June 20, 2010
June 20, 2010
June 23, 2010
15.542.1 - 15.542.9
Evaluation of Redesigned Parts Considering Analysis, Production and Distribution Factors Abstract
Whenever a new or improved design is proposed, it is important to consider more than just the technical aspects of the new design (e.g., safety, deformation, strength, weight). It is essential to take into account several additional factors in the total production cycle of the new or improved product. Ideally, every factor in the life cycle of the product should be taken into account. As part of a Capstone Design Project, and with the goal of illustrating complete engineering design processes where factors besides the technical ones need to be taken into account, industry- sponsored projects are undertaken by teams of students. The project presented here deals with an automotive subassembly that needed to be redesigned and evaluated. The system is a power slider assembly which is installed in the rear of current-model trucks and powers the rear window. The current design is bulky, expensive, and takes too much time to install. The objective of the project was to introduce a new design for the power slider which would be more efficient in terms of operation, assembly process and delivery cost. A CAD model was created for the proposed design including new design features. Free body diagrams representing forces and couples acting on the system were evaluated using Finite Element Analysis (FEA.) Based upon FEA results, the design will sustain a maximum stress of 33.9 MPa concentrated at the lower segment of a new snap feature, thus yielding an acceptable safety factor. Failure Mode and Effect Analysis (FMEA) showed potential failures and their possible causes. The proposed design was prototyped and cycle tested to recommended standards, which provided evidence that the proposed design was ready for production. Benchmarking costs of the proposed design versus the current design was done. Significant benefits were found when stress analysis factors were taken into account alongside with manufacturing, production and distribution factors, thus illustrating the importance of a complete evaluation matrix. This project presented an excellent opportunity for the team of students to be exposed and actively participate in a real-life engineering design environment. The sponsoring industry is a tier I supplier to the automotive industry who provided very strong support towards the success of this senior design project. The feedback received from students was that they had learned a great deal and the experience was very rewarding.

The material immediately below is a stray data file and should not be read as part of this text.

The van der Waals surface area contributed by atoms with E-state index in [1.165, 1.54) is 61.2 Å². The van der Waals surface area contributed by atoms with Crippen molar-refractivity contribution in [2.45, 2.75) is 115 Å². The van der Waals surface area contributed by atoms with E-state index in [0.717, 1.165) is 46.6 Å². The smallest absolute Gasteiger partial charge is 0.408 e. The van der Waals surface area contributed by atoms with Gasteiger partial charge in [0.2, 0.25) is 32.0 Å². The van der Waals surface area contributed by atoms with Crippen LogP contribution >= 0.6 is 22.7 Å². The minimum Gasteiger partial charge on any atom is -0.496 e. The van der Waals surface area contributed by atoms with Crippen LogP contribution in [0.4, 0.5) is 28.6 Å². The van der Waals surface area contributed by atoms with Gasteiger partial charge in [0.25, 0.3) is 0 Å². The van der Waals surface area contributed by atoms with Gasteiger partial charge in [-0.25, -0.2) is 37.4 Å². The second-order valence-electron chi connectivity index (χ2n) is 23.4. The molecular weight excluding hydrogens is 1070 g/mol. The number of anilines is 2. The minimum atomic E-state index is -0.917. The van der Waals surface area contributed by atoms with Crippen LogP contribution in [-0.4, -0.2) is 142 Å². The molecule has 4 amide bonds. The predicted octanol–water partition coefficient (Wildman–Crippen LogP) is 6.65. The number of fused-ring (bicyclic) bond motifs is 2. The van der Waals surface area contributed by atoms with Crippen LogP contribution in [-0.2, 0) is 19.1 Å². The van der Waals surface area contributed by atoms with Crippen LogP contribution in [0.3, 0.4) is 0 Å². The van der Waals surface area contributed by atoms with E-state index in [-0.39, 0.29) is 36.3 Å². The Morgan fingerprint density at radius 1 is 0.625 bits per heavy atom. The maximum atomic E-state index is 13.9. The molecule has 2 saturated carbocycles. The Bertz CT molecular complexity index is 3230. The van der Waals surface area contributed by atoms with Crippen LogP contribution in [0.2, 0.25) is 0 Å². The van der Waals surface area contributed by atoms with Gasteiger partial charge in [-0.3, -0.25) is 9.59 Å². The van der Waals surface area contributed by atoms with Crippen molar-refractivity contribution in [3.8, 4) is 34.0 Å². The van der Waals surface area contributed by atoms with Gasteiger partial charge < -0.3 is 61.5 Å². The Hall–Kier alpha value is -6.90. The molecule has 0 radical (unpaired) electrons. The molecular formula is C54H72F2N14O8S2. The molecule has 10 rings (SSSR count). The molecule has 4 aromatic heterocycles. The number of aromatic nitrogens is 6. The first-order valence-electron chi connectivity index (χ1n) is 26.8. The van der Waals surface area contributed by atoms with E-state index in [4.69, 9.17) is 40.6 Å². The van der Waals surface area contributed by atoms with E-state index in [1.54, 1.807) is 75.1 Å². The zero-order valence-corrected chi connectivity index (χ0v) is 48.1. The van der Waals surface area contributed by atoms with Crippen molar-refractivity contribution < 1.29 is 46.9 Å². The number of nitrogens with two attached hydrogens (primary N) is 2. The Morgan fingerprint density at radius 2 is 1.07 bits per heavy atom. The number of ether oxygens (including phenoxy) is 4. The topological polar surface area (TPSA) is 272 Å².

The engineering design process has different meanings to different people, which sometimes makes it difficult to have adequate design projects for Senior Design capstone activities. But when a project has the potential to involve more than the standard technical activities that engineering students usually understand as being what “design” is all about, the project lends itself to be a great opportunity to illustrate the actual meaning of the complete engineering design process.
At Western Michigan University (WMU) there is the requirement that all CEAS’s undergraduate graduating students must complete a Senior Design Project in a two-semester sequence. Projects are presented by faculty members in the College, and students indicate their preferences. Subsequently, teams are formed, with the number of students in each team being decided by the
Rodriguez, J., & Choudhury, A. (2010, June), Evaluation Of Redesigned Parts Considering Analysis, Production And Distribution Factors Paper presented at 2010 Annual Conference & Exposition, Louisville, Kentucky. 10.18260/1-2--15916
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